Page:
Squeezed into the confines of the Isle Notre Dame, the Circuit Gilles Villeneuve has changed little over the years mainly due to the lack of available space to alter its layout.
Track data: Circuit Gilles Villeneuve
|Lap length||4.361km (2.71 miles)|
|Grand prix distance||305.27km (189.686 miles)|
|Lap record (race)||1’13.622 (Rubens Barrichello, 2004)|
|Fastest lap (any session)||1’12.275 (Ralf Schumacher, 2004, qualifying two)|
|Tyre compounds||See drivers’ choices|
|2015 Rate the Race||5.54 out of 10|
|2015 Driver of the Weekend||Sebastian Vettel|
This has undoubtedly been to its benefit. Though it was considered a ‘Mickey Mouse’ layout by the standards of other tracks when it made its first appearance on the calendar in 1978, today it is one of the quickest and most punishing venues visited by F1.
“It might look like a very simple circuit because you have the same kind of corners all the time,” explains Carlos Sainz Jnr, “but each of these chicanes has different tricks and you need to take each one of them in a diverse way.”
The long straights are more of a pain for the engines than the drivers. The cars will exceed 330kph at the end of the lap, the highest top speed seen so far this year. Small wonder most teams have timed significant engine updates to coincide with this round.
Although the track features severe braking zones there aren’t enough of them for the maximum permitted amount of energy to be recovered. This makes what is already a challenging circuit for fuel consumption even more difficult.
An early Safety Car period would therefore be welcome for many of the teams. And with so much of the track hemmed in closely by barriers, it’s far from unlikely. But for many drivers that adds to the appeal of the Circuit Gilles Villeneuve.
A lap of the Circuit Gilles Villeneuve
The curved approach to turn one and the low-grip track surface makes the first braking zone on the lap tricky. This funnels directly into the Senna hairpin where the leading driver can easily fend off any attackers, as Nico Rosberg ruthlessly demonstrated against his own team mate at the start of the 2014 race.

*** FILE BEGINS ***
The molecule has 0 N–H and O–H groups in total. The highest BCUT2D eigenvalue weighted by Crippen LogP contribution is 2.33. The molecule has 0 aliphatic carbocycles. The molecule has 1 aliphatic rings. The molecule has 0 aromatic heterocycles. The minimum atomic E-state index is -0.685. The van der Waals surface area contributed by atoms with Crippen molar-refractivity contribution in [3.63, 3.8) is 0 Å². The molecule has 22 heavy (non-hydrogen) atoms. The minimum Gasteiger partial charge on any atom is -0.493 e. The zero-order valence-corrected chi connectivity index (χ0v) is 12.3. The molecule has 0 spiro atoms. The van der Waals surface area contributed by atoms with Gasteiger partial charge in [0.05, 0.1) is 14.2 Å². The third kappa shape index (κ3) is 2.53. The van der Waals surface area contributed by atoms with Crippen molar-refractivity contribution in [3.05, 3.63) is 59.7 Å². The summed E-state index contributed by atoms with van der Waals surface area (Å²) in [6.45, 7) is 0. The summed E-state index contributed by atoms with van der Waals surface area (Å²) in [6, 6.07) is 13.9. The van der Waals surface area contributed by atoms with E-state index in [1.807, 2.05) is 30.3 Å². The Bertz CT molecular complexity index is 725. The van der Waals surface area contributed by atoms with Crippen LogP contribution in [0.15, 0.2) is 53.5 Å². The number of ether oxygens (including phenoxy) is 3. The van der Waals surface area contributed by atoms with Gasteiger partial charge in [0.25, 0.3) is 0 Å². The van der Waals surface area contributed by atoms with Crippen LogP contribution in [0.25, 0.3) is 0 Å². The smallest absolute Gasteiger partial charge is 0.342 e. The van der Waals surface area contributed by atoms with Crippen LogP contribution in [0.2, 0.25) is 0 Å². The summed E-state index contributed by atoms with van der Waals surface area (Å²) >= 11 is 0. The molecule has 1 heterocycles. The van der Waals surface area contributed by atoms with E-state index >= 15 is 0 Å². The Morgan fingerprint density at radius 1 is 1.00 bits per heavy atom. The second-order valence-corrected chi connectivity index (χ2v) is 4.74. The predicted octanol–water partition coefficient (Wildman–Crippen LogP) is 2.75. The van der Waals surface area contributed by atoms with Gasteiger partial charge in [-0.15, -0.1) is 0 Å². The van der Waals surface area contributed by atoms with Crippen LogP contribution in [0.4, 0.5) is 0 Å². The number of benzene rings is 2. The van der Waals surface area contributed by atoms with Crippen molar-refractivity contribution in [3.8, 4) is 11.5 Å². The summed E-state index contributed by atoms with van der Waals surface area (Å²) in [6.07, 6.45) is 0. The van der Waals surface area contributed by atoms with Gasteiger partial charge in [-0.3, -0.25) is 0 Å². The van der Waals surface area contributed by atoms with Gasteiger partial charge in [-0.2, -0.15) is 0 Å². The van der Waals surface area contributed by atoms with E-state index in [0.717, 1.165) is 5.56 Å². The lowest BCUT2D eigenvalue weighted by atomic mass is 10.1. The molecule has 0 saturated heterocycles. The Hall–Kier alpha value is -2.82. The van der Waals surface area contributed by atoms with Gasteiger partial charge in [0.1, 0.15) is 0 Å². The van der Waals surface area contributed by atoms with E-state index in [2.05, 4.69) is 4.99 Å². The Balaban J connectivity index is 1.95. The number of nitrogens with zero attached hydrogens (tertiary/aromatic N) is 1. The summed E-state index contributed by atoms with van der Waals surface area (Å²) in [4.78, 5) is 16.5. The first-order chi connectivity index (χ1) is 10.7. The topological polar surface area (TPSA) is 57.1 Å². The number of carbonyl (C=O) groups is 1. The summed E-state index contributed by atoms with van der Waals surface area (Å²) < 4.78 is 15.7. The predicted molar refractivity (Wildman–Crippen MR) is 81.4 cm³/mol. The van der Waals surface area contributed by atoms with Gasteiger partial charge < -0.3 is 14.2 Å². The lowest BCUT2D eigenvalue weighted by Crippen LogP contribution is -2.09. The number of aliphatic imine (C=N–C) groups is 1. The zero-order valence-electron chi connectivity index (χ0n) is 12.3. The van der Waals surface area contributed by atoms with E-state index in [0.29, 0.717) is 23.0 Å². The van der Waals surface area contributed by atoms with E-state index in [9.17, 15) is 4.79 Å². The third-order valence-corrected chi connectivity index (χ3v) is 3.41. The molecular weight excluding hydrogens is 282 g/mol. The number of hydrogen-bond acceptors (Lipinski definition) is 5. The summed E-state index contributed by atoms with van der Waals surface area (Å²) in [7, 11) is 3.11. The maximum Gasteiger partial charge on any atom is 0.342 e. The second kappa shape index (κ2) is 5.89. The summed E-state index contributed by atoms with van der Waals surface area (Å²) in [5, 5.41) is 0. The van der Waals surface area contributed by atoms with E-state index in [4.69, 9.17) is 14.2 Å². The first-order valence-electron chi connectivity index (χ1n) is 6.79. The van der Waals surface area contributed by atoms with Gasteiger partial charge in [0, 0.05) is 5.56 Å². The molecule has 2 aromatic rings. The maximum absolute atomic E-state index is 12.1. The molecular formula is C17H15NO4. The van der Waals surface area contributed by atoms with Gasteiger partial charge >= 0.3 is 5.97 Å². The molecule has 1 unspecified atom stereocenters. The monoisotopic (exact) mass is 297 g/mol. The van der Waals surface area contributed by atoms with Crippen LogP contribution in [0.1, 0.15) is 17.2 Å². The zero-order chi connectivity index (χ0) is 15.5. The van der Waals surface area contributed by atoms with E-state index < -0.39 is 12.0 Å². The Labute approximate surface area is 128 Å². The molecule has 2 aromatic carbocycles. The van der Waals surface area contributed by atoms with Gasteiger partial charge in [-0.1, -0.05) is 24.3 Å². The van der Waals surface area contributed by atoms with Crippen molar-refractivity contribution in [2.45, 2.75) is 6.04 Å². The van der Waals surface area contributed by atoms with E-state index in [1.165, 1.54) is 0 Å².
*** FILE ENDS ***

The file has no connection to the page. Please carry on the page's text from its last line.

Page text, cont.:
The drivers then have to negotiate the first of several fast chicanes. “At turns three and four there’s the first wall of the track, which you try and get as close as possible to,” says Sainz. “Doing this gives you lap time and the closer you get to the wall, the more confidence you show.”
“At every chicane, especially at turn six and seven, kerb riding and positioning the car well in order to get a good line is also key. Doing this means you are then also quick on the straights following these corners.”
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The drivers have another short blast towards the next chicane at turns eight and nine. “You come from the right-hand side corner flat out,” says Romain Grosjean, “and then there’s a long throttle application with a lot of G-force. Then you brake for turns eight and nine. Under the bridge, it’s very bumpy. It’s not so easy to get the grip of the car there.”
The second hairpin at the opposite end of the island to the first is one of the slowest corners in Formula One. “Very big braking there,” says Grosjean.
“You try to carry some minimum speed and not lose too much time. You then need a good throttle application.”
The lap ends with a chicane which has become the signature turn at the Circuit Gilles Villeneuve: The wall of Champions. It hasn’t claimed as many victims of late, but for Sainz it remains the highlight of the lap.
“It’s a very tight chicane where you need to ride the kerbs again,” he says. “And if you touch one of them in the wrong way, it sends you directly into the wall, so that’s why it’s so important to get this right.”
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